What can I use instead of bonito flakes? Replace bonito flakes with foods with an umami taste. Flavor-wise, mackerel powder is the closest substitute for bonito flakes. Other suitable replacements for bonito flakes include dulse flakes, nori, kombu, shiitake mushrooms, Iriko (baby anchovies), toasted soybeans, and nutritional yeast.
Essential to Japanese cuisine, Bonito flakes (Katsuobushi) add a rich umami flavor to savory dishes. Bonito flakes are smoked, fermented, and sun-dried fish flakes. Unfortunately, Katsuobushi flakes are expensive and hard to find.
However, here are seven alternatives that will guarantee a similar umami flavor:
The Best Bonito Flakes Substitutes
Mackerel powder and bonito flakes are both made from fish and boast a similar fishy, umami taste and crispy texture. This fine powder is the closest substitute for bonito flakes in terms of flavor.
You can use these two ingredients interchangeably in most recipes.
Use mackerel powder to add an unforgettable umami flavor to dashi, ramen noodle soups, udon, or soba.
Mackerel powder is finer than bonito flakes. So, we recommend adding moderate amounts of mackerel powder to your recipe when replacing bonito flakes.
Then, you can gradually add more to match the preferred taste.
Dulse Flakes & Nori
Dulse and nori are types of seaweed – edible saltwater plants or algae that provide a wealth of fiber, protein, vitamins, and trace minerals.
Both plants have an umami flavor and crisp texture when dried, making them an ideal substitute for bonito flakes.
Use dulse flakes and nori to add an umami flavor to dashi, soups, noodles, salads, and sauces when you can’t find bonito flakes.
Dulse flakes and nori aren’t as intensely flavored as bonito flakes. So, while you can use them separately, we recommend using dulse flakes and nori together to deliver a richer, more complex taste.
Replace 1 cup bonito flakes with ½ cup dulse and ½ cup nori.
Kombu is a dried, edible brown type of algae popularly used alongside bonito flakes to make dashi. However, you can use kombu separately to substitute bonito flakes when you run out.
Kombu has a chewy texture and rich, umami flavor that transforms a dish instantaneously.
You can use kombu to add a similar umami flavor to bonito flakes in dashi, soups, broth, noodles, sauces, and salad dressings.
If you aren’t a fan of kombu’s chewy texture, soak the seaweed for two to three hours to soften it slightly before use.
Then, replace 1 cup of bonito flakes with 1 cup of kombu.
Iriko (Baby Anchovies)
Dried iriko, otherwise known as baby anchovies, pack an extra punch of rich, umami flavors, crispy texture, and healthy omega-3 fatty acids.
These tiny sardines or anchovies are an excellent substitute for bonito flakes.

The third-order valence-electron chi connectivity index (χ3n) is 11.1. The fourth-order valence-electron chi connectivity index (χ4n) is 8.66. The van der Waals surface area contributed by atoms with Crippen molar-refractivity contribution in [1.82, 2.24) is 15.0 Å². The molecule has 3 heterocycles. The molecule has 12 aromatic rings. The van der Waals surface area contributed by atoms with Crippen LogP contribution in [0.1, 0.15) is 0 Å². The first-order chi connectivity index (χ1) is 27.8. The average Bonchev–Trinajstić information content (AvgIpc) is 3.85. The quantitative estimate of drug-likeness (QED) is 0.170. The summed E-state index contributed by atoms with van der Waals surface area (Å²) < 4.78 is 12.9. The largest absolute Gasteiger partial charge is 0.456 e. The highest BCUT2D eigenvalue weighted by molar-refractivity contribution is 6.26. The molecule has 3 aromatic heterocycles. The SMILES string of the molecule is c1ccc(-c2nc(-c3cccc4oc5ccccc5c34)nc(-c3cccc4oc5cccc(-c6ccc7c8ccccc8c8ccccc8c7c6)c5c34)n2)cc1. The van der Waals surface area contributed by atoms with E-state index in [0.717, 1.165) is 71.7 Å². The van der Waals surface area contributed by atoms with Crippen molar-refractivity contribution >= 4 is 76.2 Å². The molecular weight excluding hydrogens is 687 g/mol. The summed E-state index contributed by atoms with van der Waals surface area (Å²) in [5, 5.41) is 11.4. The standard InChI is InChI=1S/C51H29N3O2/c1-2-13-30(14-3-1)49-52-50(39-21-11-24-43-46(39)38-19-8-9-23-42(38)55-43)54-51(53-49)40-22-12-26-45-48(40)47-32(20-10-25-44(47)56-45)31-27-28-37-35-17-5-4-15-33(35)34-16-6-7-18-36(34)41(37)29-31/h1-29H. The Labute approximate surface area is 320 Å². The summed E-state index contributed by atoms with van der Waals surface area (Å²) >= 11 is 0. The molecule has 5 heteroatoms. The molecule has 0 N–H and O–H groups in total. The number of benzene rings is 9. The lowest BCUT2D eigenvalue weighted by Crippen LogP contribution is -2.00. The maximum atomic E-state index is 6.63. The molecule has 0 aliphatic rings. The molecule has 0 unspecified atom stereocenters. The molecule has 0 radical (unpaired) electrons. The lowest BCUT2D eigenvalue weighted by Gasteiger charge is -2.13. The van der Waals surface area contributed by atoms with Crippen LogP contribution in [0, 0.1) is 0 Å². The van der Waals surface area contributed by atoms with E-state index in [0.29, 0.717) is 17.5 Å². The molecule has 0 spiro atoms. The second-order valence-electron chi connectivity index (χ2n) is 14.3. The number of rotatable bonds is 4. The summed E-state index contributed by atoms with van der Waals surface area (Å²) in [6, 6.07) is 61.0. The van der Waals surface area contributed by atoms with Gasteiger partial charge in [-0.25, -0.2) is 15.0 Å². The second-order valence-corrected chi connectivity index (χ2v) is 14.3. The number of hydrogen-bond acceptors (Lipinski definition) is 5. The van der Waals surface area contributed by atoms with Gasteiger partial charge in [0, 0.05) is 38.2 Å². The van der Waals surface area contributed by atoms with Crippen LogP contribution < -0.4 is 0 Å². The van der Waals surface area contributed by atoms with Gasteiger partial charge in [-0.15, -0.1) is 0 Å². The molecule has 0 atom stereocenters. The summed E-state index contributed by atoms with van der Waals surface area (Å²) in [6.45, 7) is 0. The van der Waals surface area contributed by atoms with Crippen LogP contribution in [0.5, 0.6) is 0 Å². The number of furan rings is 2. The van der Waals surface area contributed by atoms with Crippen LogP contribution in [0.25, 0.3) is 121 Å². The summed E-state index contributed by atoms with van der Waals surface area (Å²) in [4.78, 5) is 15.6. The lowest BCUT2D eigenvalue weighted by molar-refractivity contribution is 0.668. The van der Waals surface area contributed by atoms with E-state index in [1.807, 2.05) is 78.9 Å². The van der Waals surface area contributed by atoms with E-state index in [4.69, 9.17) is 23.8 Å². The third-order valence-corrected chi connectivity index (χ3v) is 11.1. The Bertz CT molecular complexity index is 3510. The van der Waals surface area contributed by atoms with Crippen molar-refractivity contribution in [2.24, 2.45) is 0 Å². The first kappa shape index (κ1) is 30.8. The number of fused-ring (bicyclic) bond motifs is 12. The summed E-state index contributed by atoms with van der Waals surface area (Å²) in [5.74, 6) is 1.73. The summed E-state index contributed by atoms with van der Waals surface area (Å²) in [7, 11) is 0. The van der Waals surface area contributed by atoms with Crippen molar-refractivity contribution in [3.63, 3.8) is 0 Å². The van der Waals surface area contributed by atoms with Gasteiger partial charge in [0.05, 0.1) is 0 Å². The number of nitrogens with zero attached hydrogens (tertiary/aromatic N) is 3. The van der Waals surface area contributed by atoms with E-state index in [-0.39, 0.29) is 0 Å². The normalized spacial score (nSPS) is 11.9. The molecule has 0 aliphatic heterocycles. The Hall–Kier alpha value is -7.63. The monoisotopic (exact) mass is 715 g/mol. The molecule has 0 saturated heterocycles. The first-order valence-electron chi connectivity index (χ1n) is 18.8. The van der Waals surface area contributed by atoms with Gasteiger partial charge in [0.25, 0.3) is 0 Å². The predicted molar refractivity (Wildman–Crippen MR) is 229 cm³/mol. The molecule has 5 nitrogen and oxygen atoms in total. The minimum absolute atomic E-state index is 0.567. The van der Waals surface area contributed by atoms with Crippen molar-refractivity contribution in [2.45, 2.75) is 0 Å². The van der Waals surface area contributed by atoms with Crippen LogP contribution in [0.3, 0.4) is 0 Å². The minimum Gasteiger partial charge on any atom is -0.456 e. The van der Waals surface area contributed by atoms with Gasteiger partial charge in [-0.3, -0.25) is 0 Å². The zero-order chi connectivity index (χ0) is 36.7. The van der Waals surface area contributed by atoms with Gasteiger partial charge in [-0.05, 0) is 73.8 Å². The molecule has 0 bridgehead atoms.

Iriko makes the best dashi, broths, and soups. However, you can add baby anchovies to noodles, hot pots, and soba for a rich, umami flavor.
Iriko has a more concentrated flavor than bonito flakes. So, roughly chop up ½ cup iriko to replace 1 cup bonito flakes.
While you don’t have to prepare dried iriko, we highly suggest removing the heads and guts when using fresh iriko to reduce the bitter flavor.
Dried Shiitake Mushrooms
Dried shiitake mushrooms are an excellent vegetarian and vegan-friendly substitute for bonito flakes. Shiitake mushrooms naturally contain guanylate, a sodium salt that leaches a pleasant umami taste.
Use dried shiitake mushrooms to make vegetarian dashi or add it to soups, noodles, fried rice, and seafood dishes.
You can use fresh shiitake mushrooms, but their dried counterpart has a stronger flavor.
You can use 1 cup of dried shiitake mushrooms for every 1 cup of bonito flakes. However, you’ll need to up the scale when using fresh mushrooms.
Consider using toasted soybeans to replace bonito flakes for a milder, subtle umami flavor. Soybeans will allow the other ingredients in your dish to shine without an overpowering fishy, umami taste.
You can use toasted soybeans to prepare a delicate and mellow-tasting dashi.
Use 1½ cups toasted soybeans to replace 1 cup bonito flakes.
You can add more soybeans to sharpen the umami flavor of your dish.
Nutritional yeast isn’t a popular Japanese ingredient. However, it is often used as a flavorsome topping for savory dishes like noodles and tofu.
While nutritional yeast lacks the fishy flavors of bonito flakes, it boasts a naturally strong umami flavor, making it an ideal substitute.
Use nutritional yeast as an umami-flavored topping for noodles, soups, stews, fried rice, salads, and more.
You can start using 3 tablespoons to replace 1 cup of bonito flakes and gradually increase the amount to match your preference.